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Gambler who threatened Tampa Bay Rays players pleads guilty

Benjamin Patz, known as Parlay Patz, admitted he sent threatening Instagram messages.
The Sam M. Gibbons United States Courthouse in downtown Tampa.
The Sam M. Gibbons United States Courthouse in downtown Tampa. [ Times ]
Published Mar. 9
Updated Mar. 9

TAMPA — A sports gambler, who was reported to have boasted wins of more than $1 million, has admitted that he sent a string of social media messages to Tampa Bay Rays players in 2019 that included threats to “sever your neck open” and “kill your entire family.”

Benjamin Tucker Patz, known by the online moniker Parlay Patz, pleaded guilty Tuesday to a single charge of transmitting a threat in interstate commerce. The crime carries a maximum prison term of five years and a possible fine of $250,000.

A criminal complaint filed a year ago said FBI agents suspected Patz sent more than 300 threatening messages to professional and college athletes and their families.

But the charge to which he pleaded guilty related only to messages directed to four Tampa Bay Rays players and a member of the Chicago White Sox. Messages were sent to the five via Instagram on July 20, 2019, the same day that the Rays lost a home game to the White Sox.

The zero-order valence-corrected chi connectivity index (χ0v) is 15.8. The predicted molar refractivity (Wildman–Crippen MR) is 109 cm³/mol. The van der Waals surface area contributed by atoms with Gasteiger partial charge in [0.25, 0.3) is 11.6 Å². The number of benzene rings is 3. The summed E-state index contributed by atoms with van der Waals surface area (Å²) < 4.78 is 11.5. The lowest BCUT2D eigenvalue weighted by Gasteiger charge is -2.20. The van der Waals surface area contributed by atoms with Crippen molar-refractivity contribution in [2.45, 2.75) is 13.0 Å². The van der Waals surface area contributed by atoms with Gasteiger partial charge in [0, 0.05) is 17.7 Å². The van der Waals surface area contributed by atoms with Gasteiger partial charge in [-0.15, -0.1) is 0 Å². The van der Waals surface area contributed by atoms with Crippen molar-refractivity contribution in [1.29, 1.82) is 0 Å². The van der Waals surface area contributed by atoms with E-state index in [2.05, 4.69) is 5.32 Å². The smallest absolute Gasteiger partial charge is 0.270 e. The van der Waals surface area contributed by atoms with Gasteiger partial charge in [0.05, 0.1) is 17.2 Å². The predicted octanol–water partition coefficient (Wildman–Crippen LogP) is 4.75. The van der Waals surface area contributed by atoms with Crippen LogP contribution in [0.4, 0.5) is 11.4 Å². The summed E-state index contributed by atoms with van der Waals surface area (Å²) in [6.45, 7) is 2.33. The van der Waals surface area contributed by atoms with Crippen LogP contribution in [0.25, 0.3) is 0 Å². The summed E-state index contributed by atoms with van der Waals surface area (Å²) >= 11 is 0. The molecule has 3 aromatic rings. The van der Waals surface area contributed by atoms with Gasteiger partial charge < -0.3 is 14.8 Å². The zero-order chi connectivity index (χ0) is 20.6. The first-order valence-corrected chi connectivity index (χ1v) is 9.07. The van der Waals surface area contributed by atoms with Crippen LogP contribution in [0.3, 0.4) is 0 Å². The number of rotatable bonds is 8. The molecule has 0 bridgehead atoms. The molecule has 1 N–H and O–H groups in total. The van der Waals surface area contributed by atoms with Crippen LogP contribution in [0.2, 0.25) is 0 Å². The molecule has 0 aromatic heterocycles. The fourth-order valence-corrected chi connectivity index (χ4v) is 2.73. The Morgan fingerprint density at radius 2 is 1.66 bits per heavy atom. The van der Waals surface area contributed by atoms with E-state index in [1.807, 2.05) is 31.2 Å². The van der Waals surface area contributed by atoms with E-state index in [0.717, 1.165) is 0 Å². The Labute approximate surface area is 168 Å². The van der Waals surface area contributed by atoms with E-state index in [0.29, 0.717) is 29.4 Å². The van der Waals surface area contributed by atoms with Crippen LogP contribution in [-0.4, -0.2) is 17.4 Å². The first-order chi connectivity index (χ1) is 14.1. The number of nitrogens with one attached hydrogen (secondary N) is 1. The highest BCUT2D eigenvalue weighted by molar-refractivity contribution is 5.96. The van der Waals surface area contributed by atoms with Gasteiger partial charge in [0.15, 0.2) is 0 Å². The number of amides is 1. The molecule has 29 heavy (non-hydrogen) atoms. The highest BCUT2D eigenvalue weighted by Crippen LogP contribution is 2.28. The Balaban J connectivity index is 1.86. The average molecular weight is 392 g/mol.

Related: 'I will sever your neck,' Gambler who made $1 million threatened Rays, feds say

A plea agreement Patz signed last month quotes one string of Instagram messages that were sent to a Rays player identified by the initials “E.P.”

“”I will sever your neck open you pathetic (expletive),” the message stated. “I will enter your home while you sleep ... And sever your neck open ... I will kill your entire family ... Everyone you love will soon cease ... I will cut up your family ... Dismember them alive.”

The threats came from an Instagram account identified as “@b82hs9.” FBI agents obtained Instagram records that linked the account to an internet protocol address in Sacramento, Calif., according to the plea agreement. Patz, at the time, lived in Napa, Calif., about an hour’s drive south of Sacramento. Records showed the same IP address was used a few hours later to log in to Instagram and Yahoo email accounts belonging to Patz.

Patz, 24, appeared in a Tampa courtroom Tuesday afternoon. He wore a dark blue suit and a black mask. As he answered a series of standard questions from a judge, Patz mentioned that he is studying to obtain a bachelor’s degree.

When a prosecutor recited a summary of the crime, Patz raised his left hand and began rubbing his forehead.

The criminal complaint referenced news articles that described Patz as a gambler who made more than $1 million betting on sports.

A sentencing date has not been set.